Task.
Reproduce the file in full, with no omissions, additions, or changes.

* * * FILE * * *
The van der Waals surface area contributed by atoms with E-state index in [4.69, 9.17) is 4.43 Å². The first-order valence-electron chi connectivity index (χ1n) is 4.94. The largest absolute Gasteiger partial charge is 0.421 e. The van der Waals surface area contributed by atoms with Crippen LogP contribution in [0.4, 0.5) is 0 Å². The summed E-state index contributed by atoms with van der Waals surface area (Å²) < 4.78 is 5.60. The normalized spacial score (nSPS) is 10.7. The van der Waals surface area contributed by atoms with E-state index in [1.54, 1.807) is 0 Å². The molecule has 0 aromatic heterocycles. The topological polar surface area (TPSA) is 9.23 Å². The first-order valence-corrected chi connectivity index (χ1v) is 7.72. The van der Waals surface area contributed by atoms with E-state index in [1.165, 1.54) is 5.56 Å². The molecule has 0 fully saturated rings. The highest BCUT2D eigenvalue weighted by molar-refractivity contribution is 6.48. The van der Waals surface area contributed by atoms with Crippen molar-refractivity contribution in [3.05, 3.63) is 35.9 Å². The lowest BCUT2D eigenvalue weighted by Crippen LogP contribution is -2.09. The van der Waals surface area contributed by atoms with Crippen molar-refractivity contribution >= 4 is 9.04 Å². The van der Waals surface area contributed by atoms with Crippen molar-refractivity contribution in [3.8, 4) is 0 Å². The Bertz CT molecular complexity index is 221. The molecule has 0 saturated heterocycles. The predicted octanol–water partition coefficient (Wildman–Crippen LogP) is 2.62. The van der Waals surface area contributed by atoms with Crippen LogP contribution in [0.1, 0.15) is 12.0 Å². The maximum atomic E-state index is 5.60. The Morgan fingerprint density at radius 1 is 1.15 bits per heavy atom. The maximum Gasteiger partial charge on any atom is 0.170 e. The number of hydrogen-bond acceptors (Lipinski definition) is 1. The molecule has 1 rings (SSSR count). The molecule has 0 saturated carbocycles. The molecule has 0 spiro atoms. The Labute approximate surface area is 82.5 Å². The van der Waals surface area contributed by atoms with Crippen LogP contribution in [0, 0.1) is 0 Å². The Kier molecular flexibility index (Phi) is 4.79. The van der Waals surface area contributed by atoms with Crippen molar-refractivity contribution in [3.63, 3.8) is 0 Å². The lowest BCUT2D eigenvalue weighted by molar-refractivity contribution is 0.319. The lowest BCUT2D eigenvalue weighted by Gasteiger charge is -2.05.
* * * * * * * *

The van der Waals surface area contributed by atoms with E-state index in [4.69, 9.17) is 4.43 Å². The first-order valence-electron chi connectivity index (χ1n) is 4.94. The largest absolute Gasteiger partial charge is 0.421 e. The van der Waals surface area contributed by atoms with Crippen LogP contribution in [0.4, 0.5) is 0 Å². The summed E-state index contributed by atoms with van der Waals surface area (Å²) < 4.78 is 5.60. The normalized spacial score (nSPS) is 10.7. The van der Waals surface area contributed by atoms with E-state index in [1.54, 1.807) is 0 Å². The molecule has 0 aromatic heterocycles. The topological polar surface area (TPSA) is 9.23 Å². The first-order valence-corrected chi connectivity index (χ1v) is 7.72. The van der Waals surface area contributed by atoms with E-state index in [1.165, 1.54) is 5.56 Å². The molecule has 0 fully saturated rings. The highest BCUT2D eigenvalue weighted by molar-refractivity contribution is 6.48. The van der Waals surface area contributed by atoms with Crippen molar-refractivity contribution in [3.05, 3.63) is 35.9 Å². The lowest BCUT2D eigenvalue weighted by Crippen LogP contribution is -2.09. The van der Waals surface area contributed by atoms with Crippen molar-refractivity contribution >= 4 is 9.04 Å². The van der Waals surface area contributed by atoms with Crippen molar-refractivity contribution in [3.8, 4) is 0 Å². The Bertz CT molecular complexity index is 221. The molecule has 0 saturated heterocycles. The predicted octanol–water partition coefficient (Wildman–Crippen LogP) is 2.62. The van der Waals surface area contributed by atoms with Crippen LogP contribution in [0.1, 0.15) is 12.0 Å². The maximum atomic E-state index is 5.60. The Morgan fingerprint density at radius 1 is 1.15 bits per heavy atom. The maximum Gasteiger partial charge on any atom is 0.170 e. The number of hydrogen-bond acceptors (Lipinski definition) is 1. The molecule has 1 rings (SSSR count). The molecule has 0 saturated carbocycles. The molecule has 0 spiro atoms. The Labute approximate surface area is 82.5 Å². The van der Waals surface area contributed by atoms with Crippen LogP contribution in [0, 0.1) is 0 Å². The Kier molecular flexibility index (Phi) is 4.79. The van der Waals surface area contributed by atoms with Crippen molar-refractivity contribution in [3.63, 3.8) is 0 Å². The lowest BCUT2D eigenvalue weighted by molar-refractivity contribution is 0.319. The lowest BCUT2D eigenvalue weighted by Gasteiger charge is -2.05.